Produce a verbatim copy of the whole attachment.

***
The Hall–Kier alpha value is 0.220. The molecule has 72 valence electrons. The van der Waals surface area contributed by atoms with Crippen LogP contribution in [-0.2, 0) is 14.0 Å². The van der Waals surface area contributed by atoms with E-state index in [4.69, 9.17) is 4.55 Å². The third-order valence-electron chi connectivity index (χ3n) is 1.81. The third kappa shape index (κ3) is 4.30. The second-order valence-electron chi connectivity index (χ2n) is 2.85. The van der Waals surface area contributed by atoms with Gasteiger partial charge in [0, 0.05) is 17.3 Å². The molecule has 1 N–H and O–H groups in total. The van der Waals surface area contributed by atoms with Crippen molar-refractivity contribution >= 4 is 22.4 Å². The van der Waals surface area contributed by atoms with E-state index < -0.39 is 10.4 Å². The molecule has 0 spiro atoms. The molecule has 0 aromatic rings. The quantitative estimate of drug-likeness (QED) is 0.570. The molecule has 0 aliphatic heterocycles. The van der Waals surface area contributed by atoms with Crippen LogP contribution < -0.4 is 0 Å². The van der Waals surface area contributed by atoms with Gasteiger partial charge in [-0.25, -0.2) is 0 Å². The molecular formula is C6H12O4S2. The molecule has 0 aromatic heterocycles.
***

The Hall–Kier alpha value is 0.220. The molecule has 72 valence electrons. The van der Waals surface area contributed by atoms with Crippen LogP contribution in [-0.2, 0) is 14.0 Å². The van der Waals surface area contributed by atoms with E-state index in [4.69, 9.17) is 4.55 Å². The third-order valence-electron chi connectivity index (χ3n) is 1.81. The third kappa shape index (κ3) is 4.30. The second-order valence-electron chi connectivity index (χ2n) is 2.85. The van der Waals surface area contributed by atoms with Gasteiger partial charge in [0, 0.05) is 17.3 Å². The molecule has 1 N–H and O–H groups in total. The van der Waals surface area contributed by atoms with Crippen molar-refractivity contribution >= 4 is 22.4 Å². The van der Waals surface area contributed by atoms with E-state index < -0.39 is 10.4 Å². The molecule has 0 spiro atoms. The molecule has 0 aromatic rings. The quantitative estimate of drug-likeness (QED) is 0.570. The molecule has 0 aliphatic heterocycles. The van der Waals surface area contributed by atoms with Crippen LogP contribution < -0.4 is 0 Å². The van der Waals surface area contributed by atoms with Gasteiger partial charge in [-0.25, -0.2) is 0 Å². The molecular formula is C6H12O4S2. The molecule has 0 aromatic heterocycles.